AMNESTY CONSIDERS SOLOMONS ETHNIC TENSIONS AN INTERNATIONAL CONCERN

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MELBOURNE, Australia (March 16, 2000 - Radio Australia’s Pacific Beat)---An official with Amnesty International said the human rights organization is closely watching the on-going conflict in the Solomon Islands, despite the lack of attention the fighting has received worldwide.

Amnesty International spokesman Heinz Schurmann-Zeggel said the organization has been monitoring developments in the region since its visit there last September.

He said officials are gravely concerned about the weekly, and almost daily, clashes between ethnic factions from Guadalcanal and Malaita provinces.

"I hope it’s some consolation to the people who are suffering under the situation -- not only in Honiara but also in Guadalcanal and to some degree those who have left because of the tension -- that they are not forgotten," Schurmann-Zeggel said in an interview with Pacific Beat from London.

"As (United Nations) Secretary General Kofi Annan said, there are at least half a dozen conflicts in Africa with thousands of people killed that do not make headlines overseas or outside the region," he said. "So we should not be surprise if the Solomon Islands cannot get that kind of attention that we would expect if there were thousands of people dead. And thank God we haven’t got that situation.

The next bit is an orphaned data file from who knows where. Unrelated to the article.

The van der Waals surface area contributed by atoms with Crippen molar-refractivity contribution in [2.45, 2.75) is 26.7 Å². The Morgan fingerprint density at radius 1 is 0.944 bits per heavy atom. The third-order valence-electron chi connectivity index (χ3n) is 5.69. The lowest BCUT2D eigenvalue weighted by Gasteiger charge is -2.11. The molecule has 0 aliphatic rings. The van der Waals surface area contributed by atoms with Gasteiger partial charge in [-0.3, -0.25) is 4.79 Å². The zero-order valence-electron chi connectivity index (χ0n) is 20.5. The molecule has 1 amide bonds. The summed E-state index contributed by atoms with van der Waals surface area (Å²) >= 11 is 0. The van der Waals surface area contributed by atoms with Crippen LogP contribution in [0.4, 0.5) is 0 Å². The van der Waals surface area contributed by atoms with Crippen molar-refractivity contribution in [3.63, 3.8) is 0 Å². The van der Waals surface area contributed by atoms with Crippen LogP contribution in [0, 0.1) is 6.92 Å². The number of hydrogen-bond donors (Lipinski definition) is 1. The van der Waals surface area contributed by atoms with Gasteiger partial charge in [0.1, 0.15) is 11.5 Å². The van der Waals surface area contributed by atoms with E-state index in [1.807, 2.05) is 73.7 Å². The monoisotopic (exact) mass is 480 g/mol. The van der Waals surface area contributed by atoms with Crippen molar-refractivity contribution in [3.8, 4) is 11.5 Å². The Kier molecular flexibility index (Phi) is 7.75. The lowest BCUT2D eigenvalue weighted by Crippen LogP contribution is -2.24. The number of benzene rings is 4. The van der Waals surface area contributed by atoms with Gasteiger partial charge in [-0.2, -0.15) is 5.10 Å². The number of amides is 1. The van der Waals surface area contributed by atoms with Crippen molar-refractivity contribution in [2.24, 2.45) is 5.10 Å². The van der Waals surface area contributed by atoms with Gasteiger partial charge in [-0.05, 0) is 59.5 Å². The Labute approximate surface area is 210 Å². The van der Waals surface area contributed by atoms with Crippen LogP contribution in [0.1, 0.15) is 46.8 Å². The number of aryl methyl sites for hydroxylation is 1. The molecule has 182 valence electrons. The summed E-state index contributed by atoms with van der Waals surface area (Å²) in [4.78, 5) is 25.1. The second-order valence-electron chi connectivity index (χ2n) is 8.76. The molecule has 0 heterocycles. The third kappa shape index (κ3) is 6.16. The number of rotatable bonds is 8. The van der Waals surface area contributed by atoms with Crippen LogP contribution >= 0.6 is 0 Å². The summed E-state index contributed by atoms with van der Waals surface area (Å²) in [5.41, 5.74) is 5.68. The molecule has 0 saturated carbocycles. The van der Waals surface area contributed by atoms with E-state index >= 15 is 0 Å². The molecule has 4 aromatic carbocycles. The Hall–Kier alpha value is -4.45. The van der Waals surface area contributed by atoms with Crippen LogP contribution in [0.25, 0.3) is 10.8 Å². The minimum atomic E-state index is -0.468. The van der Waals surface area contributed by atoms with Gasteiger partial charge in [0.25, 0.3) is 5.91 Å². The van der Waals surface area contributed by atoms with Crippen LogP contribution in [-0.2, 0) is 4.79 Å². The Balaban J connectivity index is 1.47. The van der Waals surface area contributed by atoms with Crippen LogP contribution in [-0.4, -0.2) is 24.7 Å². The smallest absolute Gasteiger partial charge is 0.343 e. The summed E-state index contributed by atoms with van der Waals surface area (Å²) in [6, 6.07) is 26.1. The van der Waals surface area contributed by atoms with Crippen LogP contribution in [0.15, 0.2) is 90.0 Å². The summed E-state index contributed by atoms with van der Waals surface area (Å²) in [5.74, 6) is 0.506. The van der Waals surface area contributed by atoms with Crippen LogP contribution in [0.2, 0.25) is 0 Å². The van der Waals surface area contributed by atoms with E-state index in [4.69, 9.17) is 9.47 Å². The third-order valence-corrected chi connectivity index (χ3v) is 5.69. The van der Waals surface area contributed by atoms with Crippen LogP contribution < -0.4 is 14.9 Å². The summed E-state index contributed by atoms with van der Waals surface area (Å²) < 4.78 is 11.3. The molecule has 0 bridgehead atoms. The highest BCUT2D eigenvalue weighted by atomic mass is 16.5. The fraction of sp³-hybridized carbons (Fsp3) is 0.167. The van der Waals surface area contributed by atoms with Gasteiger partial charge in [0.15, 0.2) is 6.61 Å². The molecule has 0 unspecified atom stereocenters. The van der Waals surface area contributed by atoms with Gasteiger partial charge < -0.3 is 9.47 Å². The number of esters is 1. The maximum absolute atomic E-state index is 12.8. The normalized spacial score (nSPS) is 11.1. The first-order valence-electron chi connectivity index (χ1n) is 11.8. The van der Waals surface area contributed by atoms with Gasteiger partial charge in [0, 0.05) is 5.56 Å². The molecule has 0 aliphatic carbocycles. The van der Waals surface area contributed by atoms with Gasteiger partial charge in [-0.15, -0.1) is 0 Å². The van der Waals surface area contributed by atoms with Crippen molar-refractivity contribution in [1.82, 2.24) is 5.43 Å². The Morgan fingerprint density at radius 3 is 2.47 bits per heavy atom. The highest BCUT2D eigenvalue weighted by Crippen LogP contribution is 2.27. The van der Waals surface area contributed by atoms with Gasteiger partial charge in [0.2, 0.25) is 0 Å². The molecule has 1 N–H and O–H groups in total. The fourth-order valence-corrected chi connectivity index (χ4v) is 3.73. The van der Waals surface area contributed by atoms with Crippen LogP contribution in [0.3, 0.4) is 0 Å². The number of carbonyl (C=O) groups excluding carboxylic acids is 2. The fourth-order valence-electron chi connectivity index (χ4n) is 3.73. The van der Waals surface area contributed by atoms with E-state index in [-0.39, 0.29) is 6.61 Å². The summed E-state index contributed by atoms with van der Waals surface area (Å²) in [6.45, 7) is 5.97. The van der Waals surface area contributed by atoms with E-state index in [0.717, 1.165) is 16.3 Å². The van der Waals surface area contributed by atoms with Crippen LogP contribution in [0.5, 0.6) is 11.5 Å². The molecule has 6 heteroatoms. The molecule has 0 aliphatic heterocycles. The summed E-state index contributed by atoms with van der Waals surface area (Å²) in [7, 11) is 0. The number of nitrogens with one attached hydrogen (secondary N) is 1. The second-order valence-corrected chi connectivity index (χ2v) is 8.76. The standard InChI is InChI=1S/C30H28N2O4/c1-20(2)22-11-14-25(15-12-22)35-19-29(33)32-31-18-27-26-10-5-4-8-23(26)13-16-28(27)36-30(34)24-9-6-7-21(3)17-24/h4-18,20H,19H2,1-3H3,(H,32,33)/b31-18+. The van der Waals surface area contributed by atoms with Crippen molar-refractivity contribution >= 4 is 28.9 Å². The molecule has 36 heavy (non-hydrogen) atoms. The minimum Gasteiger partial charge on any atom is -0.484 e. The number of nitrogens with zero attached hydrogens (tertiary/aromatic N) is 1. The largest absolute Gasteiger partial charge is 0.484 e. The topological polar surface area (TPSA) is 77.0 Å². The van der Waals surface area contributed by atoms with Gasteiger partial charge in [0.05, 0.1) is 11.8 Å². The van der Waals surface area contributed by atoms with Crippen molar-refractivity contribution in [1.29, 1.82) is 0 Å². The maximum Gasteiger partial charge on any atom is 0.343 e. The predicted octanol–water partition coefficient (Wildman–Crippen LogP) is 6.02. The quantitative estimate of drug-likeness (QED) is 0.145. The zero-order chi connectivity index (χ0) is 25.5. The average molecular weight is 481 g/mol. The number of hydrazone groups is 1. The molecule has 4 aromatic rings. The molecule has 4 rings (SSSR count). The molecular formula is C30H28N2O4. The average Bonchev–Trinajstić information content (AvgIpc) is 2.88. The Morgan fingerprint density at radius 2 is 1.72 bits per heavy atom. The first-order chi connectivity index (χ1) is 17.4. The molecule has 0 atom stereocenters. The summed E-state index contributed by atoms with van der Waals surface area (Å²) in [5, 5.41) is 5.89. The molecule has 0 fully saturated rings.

"I think what is necessary for those interested countries, such as the United Kingdom and the European Union who have worked with the Solomon Islands on various levels, that they take more interest in the situation," he said.

The Solomon Islands government should not pass up opportunities for assistance, such as help from the United Nations Human Rights Police, he added.

He said Amnesty International will continue to monitor the region and urge other countries that the human rights problems must be faced.

"We cannot sweep this under the carpet," he said. "It’s no good saying we need to wait until we have resolved our ethnic conflict because they are part of that resolution. You cannot have lasting reconciliation if you cannot accept that there have been human rights violations -- and not only on one side."

Schurmann-Zeggel added: "It’s not good pointing the finger here."

For additional reports from Radio Australia/Pacific Beat, go to PACIFIC ISLANDS REPORT News/Information Links: Radio/TV News/Radio Australia/Pacific Beat.

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